U.S. stock markets opened lower on Tuesday, with heavy selling in Chinese markets, the start of the Federal Reserve's policy meeting and the prospect of earnings from megacap U.S. tech companies all arguing in favor of caution in the near term.
By 9:35 AM ET (1335 GMT), the Dow Jones Industrial Average was down 177 points, or 0.5% at 34,968 points. The S&P 500 was also down 0.5% and the Nasdaq Composite was down 0.4%. All three had finished at record highs on Monday, supported by an ongoing earnings season that is broadly living up to expectations.
Another marginal headwind came from June's durable goods orders, which rose by less than forecast at only 0.3%. That was their weakest performance in five months.
However, many of the industrials reporting earnings before the bell had positive stories to tell. General Electric (NYSE:GE) stock rose 3.3% after it raised its full-year outlook for industrial cash flow, the metric most closely tracked by the market. The report reflected improved conditions for its aviation division, as revenue from servicing aero engines picked up in line with the revival in air travel. The same factor also enabled Raytheon (NYSE:RTN) - the owner of Pratt & Whitney - to beat expectations with its earnings update. Raytheon stock rose 2.7%.
Tesla (NASDAQ:TSLA) stock opened lower despite posting gains in both after-market and premarket sessions on the back of its record sales and profit numbers released late Monday. Despite a best-ever operating performance, the company's guidance contained some disappointments, with fresh delays to the Semi and cybertruck projects, and CEO Elon Musk - currently on trial for defrauding investors with the acquisition of Solar City in 2016 - saying he will step back from future earnings calls.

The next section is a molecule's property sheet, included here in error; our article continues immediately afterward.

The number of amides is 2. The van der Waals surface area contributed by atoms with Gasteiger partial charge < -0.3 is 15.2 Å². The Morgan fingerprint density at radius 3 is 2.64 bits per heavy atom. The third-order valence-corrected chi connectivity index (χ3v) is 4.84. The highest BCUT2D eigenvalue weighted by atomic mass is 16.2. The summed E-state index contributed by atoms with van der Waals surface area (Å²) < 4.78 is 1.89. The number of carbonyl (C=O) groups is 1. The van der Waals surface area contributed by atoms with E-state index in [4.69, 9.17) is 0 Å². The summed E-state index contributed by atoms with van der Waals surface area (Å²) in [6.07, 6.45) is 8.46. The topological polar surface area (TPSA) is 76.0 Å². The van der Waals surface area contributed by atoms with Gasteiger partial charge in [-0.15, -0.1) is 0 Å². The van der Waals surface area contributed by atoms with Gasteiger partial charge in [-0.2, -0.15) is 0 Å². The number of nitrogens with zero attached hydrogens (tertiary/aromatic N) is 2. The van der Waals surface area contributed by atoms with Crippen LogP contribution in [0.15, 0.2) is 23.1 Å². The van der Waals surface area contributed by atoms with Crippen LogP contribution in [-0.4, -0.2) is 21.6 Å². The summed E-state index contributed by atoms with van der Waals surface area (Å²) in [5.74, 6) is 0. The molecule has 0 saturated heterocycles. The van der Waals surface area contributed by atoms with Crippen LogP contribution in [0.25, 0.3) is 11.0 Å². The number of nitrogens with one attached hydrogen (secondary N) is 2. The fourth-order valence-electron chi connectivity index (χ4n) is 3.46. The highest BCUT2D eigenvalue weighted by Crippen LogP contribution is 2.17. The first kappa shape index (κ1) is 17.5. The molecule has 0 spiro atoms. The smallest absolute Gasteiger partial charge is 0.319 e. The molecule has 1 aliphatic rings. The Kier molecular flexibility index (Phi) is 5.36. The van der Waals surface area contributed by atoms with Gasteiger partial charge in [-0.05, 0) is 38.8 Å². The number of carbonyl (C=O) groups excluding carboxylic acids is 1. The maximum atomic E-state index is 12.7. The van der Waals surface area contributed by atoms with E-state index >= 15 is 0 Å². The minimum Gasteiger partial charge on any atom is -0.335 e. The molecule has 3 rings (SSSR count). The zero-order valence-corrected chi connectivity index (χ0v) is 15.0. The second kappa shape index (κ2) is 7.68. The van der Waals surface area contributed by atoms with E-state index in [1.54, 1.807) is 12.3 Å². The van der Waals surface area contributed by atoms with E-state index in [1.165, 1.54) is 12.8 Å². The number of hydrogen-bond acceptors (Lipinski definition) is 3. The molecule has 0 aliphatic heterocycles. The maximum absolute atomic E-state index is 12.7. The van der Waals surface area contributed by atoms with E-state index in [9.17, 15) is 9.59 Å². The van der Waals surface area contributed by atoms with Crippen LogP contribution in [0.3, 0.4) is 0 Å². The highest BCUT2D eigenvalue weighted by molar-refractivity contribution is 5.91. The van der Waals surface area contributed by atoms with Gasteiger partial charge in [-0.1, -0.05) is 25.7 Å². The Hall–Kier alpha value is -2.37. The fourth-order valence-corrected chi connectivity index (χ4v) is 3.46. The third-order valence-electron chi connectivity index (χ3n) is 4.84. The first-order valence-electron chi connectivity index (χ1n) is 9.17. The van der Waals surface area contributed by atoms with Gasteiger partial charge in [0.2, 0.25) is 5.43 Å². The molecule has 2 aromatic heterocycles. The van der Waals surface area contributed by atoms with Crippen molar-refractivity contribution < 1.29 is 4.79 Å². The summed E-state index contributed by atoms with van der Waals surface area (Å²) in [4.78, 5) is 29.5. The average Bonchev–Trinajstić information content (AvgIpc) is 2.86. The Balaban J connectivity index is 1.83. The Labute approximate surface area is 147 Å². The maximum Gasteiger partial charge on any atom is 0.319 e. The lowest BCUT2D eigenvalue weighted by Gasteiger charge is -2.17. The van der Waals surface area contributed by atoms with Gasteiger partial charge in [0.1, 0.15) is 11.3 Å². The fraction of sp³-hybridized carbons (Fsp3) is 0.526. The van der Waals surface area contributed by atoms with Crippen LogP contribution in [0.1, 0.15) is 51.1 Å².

Chinese ADRs were once again in the spotlight, after what amounted to panic selling in Chinese stock and bond markets overnight. Alibaba (NYSE:BABA) stock fell 2.7% and Tencent (OTC:TCEHY) stock fell 4.6% as U.S. investors continued to bail out against a backdrop of an ever-broader assault on the country's Internet giants by Chinese regulators. There was, however, some respite for educational technology names after a torrid couple of sessions. TAL Education (NYSE:TAL), New Oriental Education & Technology (NYSE:EDU) and GSX Techedu (NYSE:GOTU) all rose by between 12% and 17%, but have still lost more than half their value since news first leaked that the Chinese government wants them to restructure as not-for-profit operations.
Elsewhere, United Parcel Service (NYSE:UPS) stock fell 9.1% after it warned that margins may be squeezed over the rest of the year, despite CEO Carol Tomé’s “better not bigger" approach. That overshadowed a healthy rise in both earnings and revenue in the second quarter, thanks to sustained high demand for courier services during the pandemic. FedEx (NYSE:FDX) stock also fell 4.8% to a three-month low amid concerns it will suffer a similar fate.
The Federal Reserve begins a two-day policy meeting later, at a time when inflation-adjusted yields on U.S. bonds are at their lowest ever. Low real yields typically are an expression of doubt about future growth, and the current level is starkly at odds with markets that are as expensive now as at any time since the Internet bubble over 20 years ago.